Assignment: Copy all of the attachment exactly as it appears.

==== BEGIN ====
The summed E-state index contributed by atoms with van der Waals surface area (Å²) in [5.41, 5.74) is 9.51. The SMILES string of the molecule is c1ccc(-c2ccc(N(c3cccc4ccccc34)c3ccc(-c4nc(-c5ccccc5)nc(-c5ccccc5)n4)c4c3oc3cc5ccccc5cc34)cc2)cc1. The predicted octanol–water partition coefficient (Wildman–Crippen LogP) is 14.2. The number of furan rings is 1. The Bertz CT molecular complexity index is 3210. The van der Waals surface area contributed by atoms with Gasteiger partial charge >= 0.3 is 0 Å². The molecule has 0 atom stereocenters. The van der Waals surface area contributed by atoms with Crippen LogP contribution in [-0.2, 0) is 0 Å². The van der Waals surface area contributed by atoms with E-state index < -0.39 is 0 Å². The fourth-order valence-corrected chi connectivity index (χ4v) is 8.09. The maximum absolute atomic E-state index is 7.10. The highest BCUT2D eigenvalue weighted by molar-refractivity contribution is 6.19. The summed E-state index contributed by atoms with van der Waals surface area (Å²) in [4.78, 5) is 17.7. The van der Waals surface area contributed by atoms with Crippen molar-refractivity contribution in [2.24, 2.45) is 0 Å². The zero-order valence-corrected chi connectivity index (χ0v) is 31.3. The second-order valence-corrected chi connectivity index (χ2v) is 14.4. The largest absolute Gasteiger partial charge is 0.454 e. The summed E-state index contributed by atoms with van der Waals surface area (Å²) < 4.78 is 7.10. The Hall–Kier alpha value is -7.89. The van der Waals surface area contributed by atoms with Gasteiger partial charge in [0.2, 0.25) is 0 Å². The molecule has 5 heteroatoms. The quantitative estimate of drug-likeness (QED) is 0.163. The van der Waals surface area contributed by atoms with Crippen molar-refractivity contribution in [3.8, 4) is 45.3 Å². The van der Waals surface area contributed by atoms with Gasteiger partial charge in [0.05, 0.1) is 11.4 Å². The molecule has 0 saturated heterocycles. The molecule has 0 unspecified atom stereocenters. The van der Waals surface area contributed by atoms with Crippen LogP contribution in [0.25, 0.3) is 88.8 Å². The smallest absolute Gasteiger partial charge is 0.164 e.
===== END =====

The summed E-state index contributed by atoms with van der Waals surface area (Å²) in [5.41, 5.74) is 9.51. The SMILES string of the molecule is c1ccc(-c2ccc(N(c3cccc4ccccc34)c3ccc(-c4nc(-c5ccccc5)nc(-c5ccccc5)n4)c4c3oc3cc5ccccc5cc34)cc2)cc1. The predicted octanol–water partition coefficient (Wildman–Crippen LogP) is 14.2. The number of furan rings is 1. The Bertz CT molecular complexity index is 3210. The van der Waals surface area contributed by atoms with Gasteiger partial charge >= 0.3 is 0 Å². The molecule has 0 atom stereocenters. The van der Waals surface area contributed by atoms with Crippen LogP contribution in [-0.2, 0) is 0 Å². The van der Waals surface area contributed by atoms with E-state index < -0.39 is 0 Å². The fourth-order valence-corrected chi connectivity index (χ4v) is 8.09. The maximum absolute atomic E-state index is 7.10. The highest BCUT2D eigenvalue weighted by molar-refractivity contribution is 6.19. The summed E-state index contributed by atoms with van der Waals surface area (Å²) in [4.78, 5) is 17.7. The van der Waals surface area contributed by atoms with Crippen molar-refractivity contribution in [2.24, 2.45) is 0 Å². The zero-order valence-corrected chi connectivity index (χ0v) is 31.3. The second-order valence-corrected chi connectivity index (χ2v) is 14.4. The largest absolute Gasteiger partial charge is 0.454 e. The summed E-state index contributed by atoms with van der Waals surface area (Å²) < 4.78 is 7.10. The Hall–Kier alpha value is -7.89. The van der Waals surface area contributed by atoms with Gasteiger partial charge in [0.2, 0.25) is 0 Å². The molecule has 5 heteroatoms. The quantitative estimate of drug-likeness (QED) is 0.163. The van der Waals surface area contributed by atoms with Crippen molar-refractivity contribution in [3.8, 4) is 45.3 Å². The van der Waals surface area contributed by atoms with Gasteiger partial charge in [0.05, 0.1) is 11.4 Å². The molecule has 0 saturated heterocycles. The molecule has 0 unspecified atom stereocenters. The van der Waals surface area contributed by atoms with Crippen LogP contribution in [0.25, 0.3) is 88.8 Å². The smallest absolute Gasteiger partial charge is 0.164 e.